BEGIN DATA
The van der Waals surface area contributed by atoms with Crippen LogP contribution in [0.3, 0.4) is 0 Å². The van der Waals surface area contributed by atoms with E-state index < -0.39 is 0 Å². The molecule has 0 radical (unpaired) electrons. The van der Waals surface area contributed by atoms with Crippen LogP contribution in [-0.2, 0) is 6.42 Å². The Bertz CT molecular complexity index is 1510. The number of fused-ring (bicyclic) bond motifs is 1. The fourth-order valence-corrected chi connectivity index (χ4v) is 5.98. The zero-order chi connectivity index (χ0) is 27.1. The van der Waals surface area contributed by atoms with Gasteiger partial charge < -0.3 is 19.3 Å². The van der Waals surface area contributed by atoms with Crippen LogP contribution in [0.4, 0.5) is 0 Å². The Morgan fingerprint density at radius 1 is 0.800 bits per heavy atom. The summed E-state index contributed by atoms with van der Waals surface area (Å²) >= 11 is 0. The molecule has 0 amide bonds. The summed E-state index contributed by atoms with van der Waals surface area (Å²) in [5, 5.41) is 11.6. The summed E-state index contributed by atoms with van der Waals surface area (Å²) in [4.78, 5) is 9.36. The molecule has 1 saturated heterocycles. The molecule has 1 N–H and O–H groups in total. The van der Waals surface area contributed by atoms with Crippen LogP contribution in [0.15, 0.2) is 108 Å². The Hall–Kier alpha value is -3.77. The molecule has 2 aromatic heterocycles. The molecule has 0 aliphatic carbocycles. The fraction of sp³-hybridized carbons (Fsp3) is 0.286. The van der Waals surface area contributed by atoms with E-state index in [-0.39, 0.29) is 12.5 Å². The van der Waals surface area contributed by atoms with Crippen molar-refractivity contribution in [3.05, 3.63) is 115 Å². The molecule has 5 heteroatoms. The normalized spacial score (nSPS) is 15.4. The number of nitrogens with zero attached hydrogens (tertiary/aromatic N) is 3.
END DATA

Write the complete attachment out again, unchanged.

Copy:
The van der Waals surface area contributed by atoms with Crippen LogP contribution in [0.3, 0.4) is 0 Å². The van der Waals surface area contributed by atoms with E-state index < -0.39 is 0 Å². The molecule has 0 radical (unpaired) electrons. The van der Waals surface area contributed by atoms with Crippen LogP contribution in [-0.2, 0) is 6.42 Å². The Bertz CT molecular complexity index is 1510. The number of fused-ring (bicyclic) bond motifs is 1. The fourth-order valence-corrected chi connectivity index (χ4v) is 5.98. The zero-order chi connectivity index (χ0) is 27.1. The van der Waals surface area contributed by atoms with Gasteiger partial charge < -0.3 is 19.3 Å². The van der Waals surface area contributed by atoms with Crippen LogP contribution in [0.4, 0.5) is 0 Å². The Morgan fingerprint density at radius 1 is 0.800 bits per heavy atom. The summed E-state index contributed by atoms with van der Waals surface area (Å²) >= 11 is 0. The molecule has 0 amide bonds. The summed E-state index contributed by atoms with van der Waals surface area (Å²) in [5, 5.41) is 11.6. The summed E-state index contributed by atoms with van der Waals surface area (Å²) in [4.78, 5) is 9.36. The molecule has 1 saturated heterocycles. The molecule has 1 N–H and O–H groups in total. The van der Waals surface area contributed by atoms with Crippen LogP contribution in [0.15, 0.2) is 108 Å². The Hall–Kier alpha value is -3.77. The molecule has 2 aromatic heterocycles. The molecule has 0 aliphatic carbocycles. The fraction of sp³-hybridized carbons (Fsp3) is 0.286. The van der Waals surface area contributed by atoms with E-state index in [-0.39, 0.29) is 12.5 Å². The van der Waals surface area contributed by atoms with Crippen molar-refractivity contribution in [3.05, 3.63) is 115 Å². The molecule has 5 heteroatoms. The normalized spacial score (nSPS) is 15.4. The number of nitrogens with zero attached hydrogens (tertiary/aromatic N) is 3.